"In fact, when you brought up the subject of this interview, I didn't hear you clearly -- I thought you were talking about England, not Australia," Pratt told WorldNetDaily. "It's hard to tell the difference between them."

    Pratt said officials in both countries can "no longer control what the criminals do," because an armed society used to serve as a check on the power and influence of the criminal element.

    Worse, Pratt said he was "offended by people who say, basically, that I don't have a right to defend myself or my family." Specifically, during debates with gun control advocates like members of Handgun Control, Inc. or similar organizations, Pratt said he routinely asks them if they're "against self defense."

    Most often, he said, "they don't say anything -- they just don't answer me. But occasionally I'll get one of them to admit it and say 'yes.'"

    Pratt said, based on the examples of democracies that have enacted near-total bans on private firearm ownership, that the same thing could happen to Americans. His organization routinely researches and reports incidents that happen all over the country when private armed citizens successfully defend themselves against armed robbers or intruders, but "liberals completely ignore this reality."

    Pratt, who said was scheduled to appear in a televised discussion later in the day about a shooting incident between two first graders in Michigan on Tuesday, said he was in favor of allowing teachers to carry weapons to protect themselves and their students on campus.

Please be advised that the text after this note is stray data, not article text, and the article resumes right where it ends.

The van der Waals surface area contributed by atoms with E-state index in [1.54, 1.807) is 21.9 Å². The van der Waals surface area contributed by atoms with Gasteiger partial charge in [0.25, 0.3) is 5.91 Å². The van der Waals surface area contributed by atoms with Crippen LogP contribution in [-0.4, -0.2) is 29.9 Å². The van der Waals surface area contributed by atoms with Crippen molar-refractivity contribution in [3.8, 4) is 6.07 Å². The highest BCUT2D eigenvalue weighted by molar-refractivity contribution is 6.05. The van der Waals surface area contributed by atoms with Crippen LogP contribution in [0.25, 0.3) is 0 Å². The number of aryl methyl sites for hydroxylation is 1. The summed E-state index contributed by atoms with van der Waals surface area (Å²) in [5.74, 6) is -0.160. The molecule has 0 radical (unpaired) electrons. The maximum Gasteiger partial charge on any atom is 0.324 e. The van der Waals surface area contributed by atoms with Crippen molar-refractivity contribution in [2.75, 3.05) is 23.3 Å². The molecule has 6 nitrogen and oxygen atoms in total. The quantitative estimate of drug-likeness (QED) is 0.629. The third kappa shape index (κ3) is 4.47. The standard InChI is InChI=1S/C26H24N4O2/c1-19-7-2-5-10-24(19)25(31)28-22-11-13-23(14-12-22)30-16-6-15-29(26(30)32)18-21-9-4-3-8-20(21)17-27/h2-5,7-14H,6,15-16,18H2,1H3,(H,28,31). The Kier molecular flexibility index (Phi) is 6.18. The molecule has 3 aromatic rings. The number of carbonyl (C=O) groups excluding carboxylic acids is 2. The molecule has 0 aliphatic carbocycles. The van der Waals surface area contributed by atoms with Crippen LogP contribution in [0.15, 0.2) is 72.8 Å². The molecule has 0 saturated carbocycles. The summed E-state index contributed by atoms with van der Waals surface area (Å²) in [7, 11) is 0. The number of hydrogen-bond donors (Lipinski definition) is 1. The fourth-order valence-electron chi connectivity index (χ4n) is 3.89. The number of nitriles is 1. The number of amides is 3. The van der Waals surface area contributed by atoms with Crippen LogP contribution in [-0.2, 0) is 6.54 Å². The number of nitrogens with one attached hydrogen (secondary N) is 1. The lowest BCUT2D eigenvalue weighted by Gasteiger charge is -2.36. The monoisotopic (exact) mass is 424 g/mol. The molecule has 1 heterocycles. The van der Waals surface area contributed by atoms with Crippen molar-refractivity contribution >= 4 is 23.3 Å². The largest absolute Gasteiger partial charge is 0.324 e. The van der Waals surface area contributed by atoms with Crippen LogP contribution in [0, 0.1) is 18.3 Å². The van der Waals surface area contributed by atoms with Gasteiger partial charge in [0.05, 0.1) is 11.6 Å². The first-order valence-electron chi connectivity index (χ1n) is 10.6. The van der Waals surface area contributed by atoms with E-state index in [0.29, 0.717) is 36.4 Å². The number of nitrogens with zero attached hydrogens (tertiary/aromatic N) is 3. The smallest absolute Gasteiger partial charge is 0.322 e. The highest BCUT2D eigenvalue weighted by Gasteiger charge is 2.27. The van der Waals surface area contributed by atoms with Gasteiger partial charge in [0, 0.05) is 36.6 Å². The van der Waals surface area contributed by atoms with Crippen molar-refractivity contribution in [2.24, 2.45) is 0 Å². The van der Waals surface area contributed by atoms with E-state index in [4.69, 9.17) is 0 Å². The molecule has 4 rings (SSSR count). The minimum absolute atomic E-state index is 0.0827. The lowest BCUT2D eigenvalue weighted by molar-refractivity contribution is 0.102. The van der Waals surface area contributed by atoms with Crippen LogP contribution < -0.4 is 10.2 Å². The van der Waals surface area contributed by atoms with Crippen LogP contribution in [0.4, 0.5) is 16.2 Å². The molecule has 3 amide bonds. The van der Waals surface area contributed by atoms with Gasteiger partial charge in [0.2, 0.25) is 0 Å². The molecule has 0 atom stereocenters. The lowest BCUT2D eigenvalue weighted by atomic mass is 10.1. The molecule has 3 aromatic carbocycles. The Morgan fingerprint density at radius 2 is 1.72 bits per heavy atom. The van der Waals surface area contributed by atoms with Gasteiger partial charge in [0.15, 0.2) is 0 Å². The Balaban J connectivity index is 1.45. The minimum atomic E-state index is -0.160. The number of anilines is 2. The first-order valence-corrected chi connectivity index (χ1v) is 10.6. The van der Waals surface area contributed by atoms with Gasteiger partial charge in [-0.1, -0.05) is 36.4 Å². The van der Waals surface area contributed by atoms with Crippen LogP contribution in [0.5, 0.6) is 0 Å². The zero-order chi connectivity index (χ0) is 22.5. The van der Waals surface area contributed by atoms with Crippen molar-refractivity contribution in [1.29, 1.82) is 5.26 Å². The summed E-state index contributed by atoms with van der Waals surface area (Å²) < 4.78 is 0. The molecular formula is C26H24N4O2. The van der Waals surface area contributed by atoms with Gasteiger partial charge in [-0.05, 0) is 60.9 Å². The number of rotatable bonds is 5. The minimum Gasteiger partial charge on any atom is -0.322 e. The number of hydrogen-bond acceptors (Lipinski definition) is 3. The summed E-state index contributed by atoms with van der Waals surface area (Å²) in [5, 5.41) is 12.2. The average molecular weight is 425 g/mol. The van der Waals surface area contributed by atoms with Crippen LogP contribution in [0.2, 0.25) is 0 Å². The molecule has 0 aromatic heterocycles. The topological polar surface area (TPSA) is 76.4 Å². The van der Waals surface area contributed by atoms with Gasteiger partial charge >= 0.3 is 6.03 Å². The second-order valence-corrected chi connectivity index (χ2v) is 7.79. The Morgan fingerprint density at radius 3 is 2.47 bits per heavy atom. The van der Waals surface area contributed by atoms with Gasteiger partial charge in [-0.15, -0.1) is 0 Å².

Pratt pointed to the example of a Pearl, Mississippi teacher who, in 1997, armed with his own handgun, was able to blunt the killing spree of Luke Woodham.

    "By making schools and even entire communities 'gun free zones,' you're basically telling the criminal element that you're unarmed and extremely vulnerable," Pratt said.

    Pratt also warned against falling into the gun registration trap.

    "Governments will ask you to trust them to allow gun registration, then use those registration lists to later confiscate the firearms," he said. "It's happened countless times throughout history."

    Sarah Brady, head of Handgun Control, Inc., issued a statement calling on lawmakers in Michigan and in Washington to pass more restrictive gun access laws.

    "This horrible tragedy should send a clear message to lawmakers in Michigan and around the country: they should quickly pass child access prevention or 'safe storage' laws that make it a crime to leave a loaded firearm where it is accessible by children," Brady said.

    Brady also blamed gun makers for the Michigan shooting.

    "The responsibility for shootings like these do not stop at the hands of the gun owner," Brady said. "Why are ... gun makers manufacturing weapons that a six-year old child can fire? This makes no rational sense. When will gun makers realize that they bear a responsibility to make sure that their products do not mete out preventable deaths, and that they do not warrant nor deserve special protection from the law to avoid that burden? Instead of safeguarding the gun makers, we should be childproofing the guns."